Conductive 3D printed nanotubes developed in South Korea could advance wearable technology

As technology becomes more and more enmeshed within our everyday lives, it’s surely only a matter of time before more of us start wearing it on our bodies. It’s been dismissed as a fad, but according to a 2014 study by Forbes, 71% of 16- to 24-year-olds want wearable tech. After a couple of false starts with products like Google Glass, we could soon be seeing some more promising developments in this field, thanks in part to a recent breakthrough by scientists in South Korea. They have come up with a new way of 3D printing electronic microstructures, which will be useful in the construction of all kinds of components, particularly for wearable tech.


The development of conceptually new technology applications is dependent in part on producing new structures and shapes for highly conductive materials. The smaller the structure, the smaller the electrical components need to be, and this gives designers and inventors more freedom to implement technology in new ways. 3D printing has been used in the past to make tiny structures that can be used for electronic components, but the technology was relatively limited in usage, according to the head of the South Korean research team, Seol Seung-Kwon. He and the rest of his scientists from the Korea Electrotechnology Research Institute were able to 3D print highly conductive carbon nanotubes by developing a new type of printing nozzle.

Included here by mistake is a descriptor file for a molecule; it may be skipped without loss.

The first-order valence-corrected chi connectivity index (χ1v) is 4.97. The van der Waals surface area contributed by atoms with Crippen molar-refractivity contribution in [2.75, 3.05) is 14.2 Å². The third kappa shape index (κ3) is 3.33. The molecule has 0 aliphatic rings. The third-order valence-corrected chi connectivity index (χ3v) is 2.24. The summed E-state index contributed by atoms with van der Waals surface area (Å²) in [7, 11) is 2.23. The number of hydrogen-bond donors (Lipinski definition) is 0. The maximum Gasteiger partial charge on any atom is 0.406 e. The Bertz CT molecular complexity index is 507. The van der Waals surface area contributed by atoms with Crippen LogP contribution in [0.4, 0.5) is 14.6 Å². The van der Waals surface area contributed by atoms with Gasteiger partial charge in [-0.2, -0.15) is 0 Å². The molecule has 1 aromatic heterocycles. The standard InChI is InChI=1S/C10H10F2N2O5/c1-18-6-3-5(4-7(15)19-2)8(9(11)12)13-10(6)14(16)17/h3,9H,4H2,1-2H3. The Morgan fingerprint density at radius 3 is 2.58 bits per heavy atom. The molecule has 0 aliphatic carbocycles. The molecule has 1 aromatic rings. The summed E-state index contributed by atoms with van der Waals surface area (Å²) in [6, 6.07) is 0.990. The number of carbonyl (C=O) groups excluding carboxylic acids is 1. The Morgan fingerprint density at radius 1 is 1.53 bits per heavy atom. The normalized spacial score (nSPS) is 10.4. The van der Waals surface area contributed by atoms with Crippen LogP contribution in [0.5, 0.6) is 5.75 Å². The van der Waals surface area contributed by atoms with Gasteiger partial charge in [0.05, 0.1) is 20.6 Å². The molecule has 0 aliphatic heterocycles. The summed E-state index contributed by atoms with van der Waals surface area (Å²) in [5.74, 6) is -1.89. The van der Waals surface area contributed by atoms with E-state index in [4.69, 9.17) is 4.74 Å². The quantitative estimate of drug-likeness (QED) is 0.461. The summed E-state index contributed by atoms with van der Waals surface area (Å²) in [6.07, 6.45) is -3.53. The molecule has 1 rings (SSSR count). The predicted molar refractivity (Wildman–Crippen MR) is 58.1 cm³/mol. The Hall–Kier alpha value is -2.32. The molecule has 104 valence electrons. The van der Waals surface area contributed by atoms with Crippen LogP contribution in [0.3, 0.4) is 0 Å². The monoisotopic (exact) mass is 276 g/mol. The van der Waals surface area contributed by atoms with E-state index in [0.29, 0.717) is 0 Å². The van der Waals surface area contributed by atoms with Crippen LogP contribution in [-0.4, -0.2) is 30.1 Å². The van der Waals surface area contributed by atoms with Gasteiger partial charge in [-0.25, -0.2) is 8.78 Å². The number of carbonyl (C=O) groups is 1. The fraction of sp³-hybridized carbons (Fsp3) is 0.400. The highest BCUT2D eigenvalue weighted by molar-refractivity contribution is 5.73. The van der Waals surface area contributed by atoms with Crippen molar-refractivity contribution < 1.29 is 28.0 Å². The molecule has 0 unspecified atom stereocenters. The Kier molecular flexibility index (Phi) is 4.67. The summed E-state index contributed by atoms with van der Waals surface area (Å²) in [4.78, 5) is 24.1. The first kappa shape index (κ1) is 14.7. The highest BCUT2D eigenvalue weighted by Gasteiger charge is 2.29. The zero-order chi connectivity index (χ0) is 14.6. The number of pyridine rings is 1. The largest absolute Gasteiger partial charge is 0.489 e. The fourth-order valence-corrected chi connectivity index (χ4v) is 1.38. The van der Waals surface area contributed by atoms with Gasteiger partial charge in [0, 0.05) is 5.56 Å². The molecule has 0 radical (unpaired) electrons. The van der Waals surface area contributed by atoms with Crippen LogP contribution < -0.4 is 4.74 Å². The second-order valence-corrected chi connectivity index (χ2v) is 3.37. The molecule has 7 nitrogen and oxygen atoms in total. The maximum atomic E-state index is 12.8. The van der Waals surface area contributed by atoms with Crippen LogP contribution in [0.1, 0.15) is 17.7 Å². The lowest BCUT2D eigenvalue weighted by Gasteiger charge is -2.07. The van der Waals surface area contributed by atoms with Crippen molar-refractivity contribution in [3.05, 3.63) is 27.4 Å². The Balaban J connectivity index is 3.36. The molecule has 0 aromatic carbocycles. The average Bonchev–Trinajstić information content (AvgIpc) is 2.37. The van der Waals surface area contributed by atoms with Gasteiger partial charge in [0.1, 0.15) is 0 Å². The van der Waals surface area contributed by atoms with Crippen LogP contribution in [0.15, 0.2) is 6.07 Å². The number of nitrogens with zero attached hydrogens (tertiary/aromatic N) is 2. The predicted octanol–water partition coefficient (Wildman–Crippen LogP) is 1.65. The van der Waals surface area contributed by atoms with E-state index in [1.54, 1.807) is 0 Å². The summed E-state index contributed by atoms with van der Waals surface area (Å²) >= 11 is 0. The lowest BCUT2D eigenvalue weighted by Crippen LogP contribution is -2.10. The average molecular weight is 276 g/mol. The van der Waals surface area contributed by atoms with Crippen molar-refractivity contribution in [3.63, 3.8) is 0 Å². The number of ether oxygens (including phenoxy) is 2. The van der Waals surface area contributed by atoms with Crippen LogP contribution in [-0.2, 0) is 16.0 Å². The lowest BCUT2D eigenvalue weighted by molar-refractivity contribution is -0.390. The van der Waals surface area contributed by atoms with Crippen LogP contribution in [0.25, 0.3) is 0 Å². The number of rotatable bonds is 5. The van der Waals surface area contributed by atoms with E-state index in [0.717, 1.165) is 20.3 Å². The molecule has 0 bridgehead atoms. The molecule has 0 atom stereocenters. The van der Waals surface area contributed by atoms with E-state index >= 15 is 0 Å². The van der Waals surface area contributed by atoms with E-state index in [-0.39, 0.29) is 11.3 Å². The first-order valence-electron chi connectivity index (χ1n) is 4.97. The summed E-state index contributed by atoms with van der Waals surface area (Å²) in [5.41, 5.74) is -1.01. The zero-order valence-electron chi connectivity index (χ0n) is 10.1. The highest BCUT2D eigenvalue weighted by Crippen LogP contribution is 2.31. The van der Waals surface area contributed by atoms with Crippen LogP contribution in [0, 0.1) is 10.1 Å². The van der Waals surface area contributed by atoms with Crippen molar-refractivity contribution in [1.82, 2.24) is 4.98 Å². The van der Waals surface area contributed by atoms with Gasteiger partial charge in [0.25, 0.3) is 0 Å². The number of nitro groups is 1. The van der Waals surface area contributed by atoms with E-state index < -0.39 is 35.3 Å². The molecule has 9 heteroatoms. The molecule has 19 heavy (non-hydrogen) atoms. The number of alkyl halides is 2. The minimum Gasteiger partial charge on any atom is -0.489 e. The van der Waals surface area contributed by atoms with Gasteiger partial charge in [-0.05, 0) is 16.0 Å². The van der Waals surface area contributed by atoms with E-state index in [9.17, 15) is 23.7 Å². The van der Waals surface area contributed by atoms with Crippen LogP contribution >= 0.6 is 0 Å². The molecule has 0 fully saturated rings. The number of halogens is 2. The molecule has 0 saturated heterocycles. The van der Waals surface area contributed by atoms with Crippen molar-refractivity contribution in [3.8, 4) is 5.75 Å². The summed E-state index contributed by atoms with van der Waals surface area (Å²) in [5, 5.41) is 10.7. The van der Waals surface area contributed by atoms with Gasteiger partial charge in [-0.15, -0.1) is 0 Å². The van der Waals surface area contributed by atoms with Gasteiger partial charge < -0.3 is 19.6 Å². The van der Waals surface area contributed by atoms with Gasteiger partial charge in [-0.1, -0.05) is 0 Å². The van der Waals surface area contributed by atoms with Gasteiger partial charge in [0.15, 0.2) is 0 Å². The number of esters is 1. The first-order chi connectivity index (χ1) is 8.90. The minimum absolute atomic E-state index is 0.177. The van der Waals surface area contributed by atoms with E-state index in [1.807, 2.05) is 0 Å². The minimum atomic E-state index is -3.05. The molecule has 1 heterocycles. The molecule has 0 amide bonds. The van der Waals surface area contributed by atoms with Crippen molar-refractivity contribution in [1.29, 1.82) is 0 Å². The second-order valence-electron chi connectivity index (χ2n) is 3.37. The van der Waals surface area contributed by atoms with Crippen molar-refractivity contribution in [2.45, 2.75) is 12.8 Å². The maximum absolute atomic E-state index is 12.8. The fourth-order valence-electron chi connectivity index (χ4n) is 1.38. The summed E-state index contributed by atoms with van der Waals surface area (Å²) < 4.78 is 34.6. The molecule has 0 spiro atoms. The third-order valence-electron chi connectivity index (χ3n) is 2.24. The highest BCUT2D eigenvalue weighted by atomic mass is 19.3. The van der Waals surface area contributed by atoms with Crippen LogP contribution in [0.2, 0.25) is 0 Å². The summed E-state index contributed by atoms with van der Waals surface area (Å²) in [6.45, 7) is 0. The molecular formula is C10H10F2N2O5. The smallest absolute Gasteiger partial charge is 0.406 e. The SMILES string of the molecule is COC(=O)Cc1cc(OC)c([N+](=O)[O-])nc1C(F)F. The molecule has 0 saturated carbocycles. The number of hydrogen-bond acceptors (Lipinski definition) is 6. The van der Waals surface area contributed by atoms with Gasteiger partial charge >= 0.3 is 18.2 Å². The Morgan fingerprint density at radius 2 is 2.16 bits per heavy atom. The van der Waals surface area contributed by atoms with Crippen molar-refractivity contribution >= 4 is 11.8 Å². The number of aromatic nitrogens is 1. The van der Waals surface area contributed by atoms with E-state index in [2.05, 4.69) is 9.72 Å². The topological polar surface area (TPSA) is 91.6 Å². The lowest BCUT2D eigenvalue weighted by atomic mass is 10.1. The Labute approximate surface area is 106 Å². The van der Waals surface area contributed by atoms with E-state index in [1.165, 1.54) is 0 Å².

The statement from the researchers says that, “To achieve high-quality printing with continuous ink flow through a confined nozzle geometry, that is, without agglomeration and nozzle clogging, we (designed) a polyvinylpyrrolidone-wrapped MWNT ink with uniform dispersion and appropriate rheological properties.” What this breakthrough has achieved is to make the advantages of 3D printing technology, such as its broad design scope and fast, cheap prototyping capabilities, available to electrical engineers without the manufacturing limitations that were previously stalling progress. Engineers making use of 3D printing can now have signficantly more control over the ink that they are using to produce 3D structures.

Making the tiny components needed for wearable technology is one new application that is particularly desirable. Advanced wearables require a bendable material that is still able to integrate a huge amount of miniature circuit boards and components. The carbon nanotubes that can now be 3D printed would fit this requirement perfectly, due to their high level of conductivity and their ability to be fitted together into a complex, flexible structure.



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